Hospitality hero


BII News’ celebrates the success of industry figures each edition. In our autumn 2020 edition, Our Hospitality Hero was Trevor Brown CBII, licensee and owner of stocktaker and consultancy firm SureStock.

OHH! BII’s ‘Business Doctor’ for over a decade and owner of licensed trade stocktakers and consultancy SureStock, Trevor Brown CBII stepped up to the ultimate challenge and took on a pub, a lease witha private landlord, last summer.

After 30+ years advising licensees how to run successful pub businesses, Trevor Brown CBII put his money where his mouth is, as the saying goes, to take on The Pickled Ploughman in Adderbury, near Banbury in Oxfordshire. 

Having added 30% to the turnover within the first six months of opening, he was able to prove to himself that he still had what it takes! 

“I always swore I’d never come back to running a pub again. But I needed to know that I could still do it,” says Trevor, who previously ran pubs “in his youth” and served as an Area Manager for Marston’s. 

After this remarkably good start, he continued to build the business, delivering a very strong January to March. 

Trade was up at the pub by 40% by the time he entered lockdown – a time he used to plan, prepare and focus on remaining profitable by pivoting the business to establish a market stall outside the pub and a takeaway meal offer. 

“It has been amazing. I’ve managed to roll-over a lot of goodwill created during lockdown, when I made an awful lot of friends in the village and the surrounding areas,” says Trevor, who has continued the takeaway service for the remaining people still shielding locally. He also plans to keep the takeaway business up his sleeve as “future proofing”, should another lockdown be imposed. 

Having secured the £25,000 Coronavirus Government business grant, he invested in the pub, from decorating to £8,000-worth of kitchen equipment and creating extra seating. 

“I ordered a marquee in the first three weeks of lockdown, including all the furniture to go with it. It cost £10,000 and I considered it worth it, as I was thinking about how to take the inside outside, not just over the summer, but into the autumn and even the winter season.” 

In preparation for reopening, he removed eight tables from the main dining and bar area, which he replaced with the equivalent number in the marquee, plus extended the outside terrace into the car park. 

“An awful lot of pubs took the grant and used it for overhead costs. I ran the market stall, plus produced 100s and 100s of takeaways, offering a home delivery service to those that needed it. We literally didn’t stop for 111 days. We even made it onto the front cover of the village magazine, got an award for ‘Unsung Hero’ from the local MP and received TripAdvisor’s Travellers’ Choice award too.”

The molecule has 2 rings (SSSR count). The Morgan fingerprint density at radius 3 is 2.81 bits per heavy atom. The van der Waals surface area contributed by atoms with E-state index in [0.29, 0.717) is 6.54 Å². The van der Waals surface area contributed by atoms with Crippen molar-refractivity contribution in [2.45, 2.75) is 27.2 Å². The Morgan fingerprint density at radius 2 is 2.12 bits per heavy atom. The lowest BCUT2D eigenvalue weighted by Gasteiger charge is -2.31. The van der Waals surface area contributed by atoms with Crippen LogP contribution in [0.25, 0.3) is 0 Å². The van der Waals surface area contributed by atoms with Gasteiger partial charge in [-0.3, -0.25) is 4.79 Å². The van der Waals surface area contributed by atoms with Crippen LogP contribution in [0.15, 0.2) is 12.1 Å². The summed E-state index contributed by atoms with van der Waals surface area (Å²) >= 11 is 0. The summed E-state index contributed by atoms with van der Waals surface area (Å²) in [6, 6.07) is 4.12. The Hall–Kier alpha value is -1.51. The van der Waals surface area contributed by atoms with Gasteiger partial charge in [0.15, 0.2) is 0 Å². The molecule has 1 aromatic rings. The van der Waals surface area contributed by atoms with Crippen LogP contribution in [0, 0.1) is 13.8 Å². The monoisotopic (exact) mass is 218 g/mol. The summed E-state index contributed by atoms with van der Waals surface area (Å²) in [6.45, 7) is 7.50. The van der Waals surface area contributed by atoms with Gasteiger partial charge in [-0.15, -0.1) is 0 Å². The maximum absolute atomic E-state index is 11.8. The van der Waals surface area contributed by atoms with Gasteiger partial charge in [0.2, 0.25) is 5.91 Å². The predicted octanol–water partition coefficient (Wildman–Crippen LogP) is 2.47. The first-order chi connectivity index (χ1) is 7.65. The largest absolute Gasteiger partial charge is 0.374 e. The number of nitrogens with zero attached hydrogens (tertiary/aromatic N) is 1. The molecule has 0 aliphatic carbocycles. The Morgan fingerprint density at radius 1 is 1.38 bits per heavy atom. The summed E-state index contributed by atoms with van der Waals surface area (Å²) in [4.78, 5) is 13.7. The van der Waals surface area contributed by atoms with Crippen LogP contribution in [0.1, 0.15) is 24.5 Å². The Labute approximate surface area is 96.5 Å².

In August, the Eat Out to Help Out Scheme (EOTHO) also proved a winner, with Trevor reporting like-for-likes up 104% working on margins that were up 2.3%, thanks also to the VAT cut to 5%. 

“The numbers were huge each week in August and I was sending the Chancellor a bill for neigh on £5,000 a week. 

“The saddest thing was that we were having to turn away three times the number of people we were able to serve over the Monday to Wednesday, but we managed to roll most of them over onto the other days. It meant we were pretty much trading at the equivalent of six Saturdays, with no adverse impact on Friday, Saturday and Sunday, which was encouraging.” 

While lockdown was all about planning and preparing for reopening, the summer has been about getting a return on the investment: making hay, literally while the sun was shining. 

“I feel much of our good fortune has come from what we did over lockdown, from the goodwill we created, through to all the improvements. And I’m proud to say because we traded profitability that I was able to pay all of the salaries, along with the rent in full, and still managed to show a profit. This was important because three new members of staff weren’t entitled to furlough.” 

He continues: “Success is all about planning and putting in great standards and service, so you can take every opportunity. 

“I preached about all of this for 10 years as the BII’s Business Doctor in my column in the old magazine. 

You’ve got to stand back and see what you’re doing. If the business model is broken, you need to change it.” 

He adds: “People love what we have done here and it has all been about investment and improvements: £2,000 on high quality screening and having 2m+ (not 1m, or even 1m+) between the tables. I’ve gone over the top, in terms of spacing things out, but I believe when your bread and butter trade is the 60+ brigade, it’s important that they love it. The total redecoration we did is paying dividends too.” 

Other changes have seen specials being taken off the menu, along with the fixed-price dining offer removed. 

“We’re just about coping in what is a small kitchen, and reducing the menu has helped.” 

All the staff have their temperatures taken and recorded on a ‘sign in’ sheet every shift, and between staff and customers, we got through 40-litres of hand sanitiser over the summer. 

“The staff have their own hand sanitiser, which we’ve made very visible to the customers. They can also see staff preparing the pre-packed cutlery, which we sanitise and put into cellophane bags ready for guests. We’re receiving lots of very positive comments,” says Trevor, adding that the first guests on reopening were his parents, aged 92 and 89. “My mother is my harshest critic, so I thought, if I she enjoys a lovely lunch and leaves feeling happy and safe, that’s a sign I’ve got everything right.” 

It’s not, he adds, the survival of the fittest, but about those most adaptable to change and who exploit all opportunities. 

Trevor concludes: “The harder I work – and we’ve all worked incredibly hard throughout – the luckier I seem to get!”  

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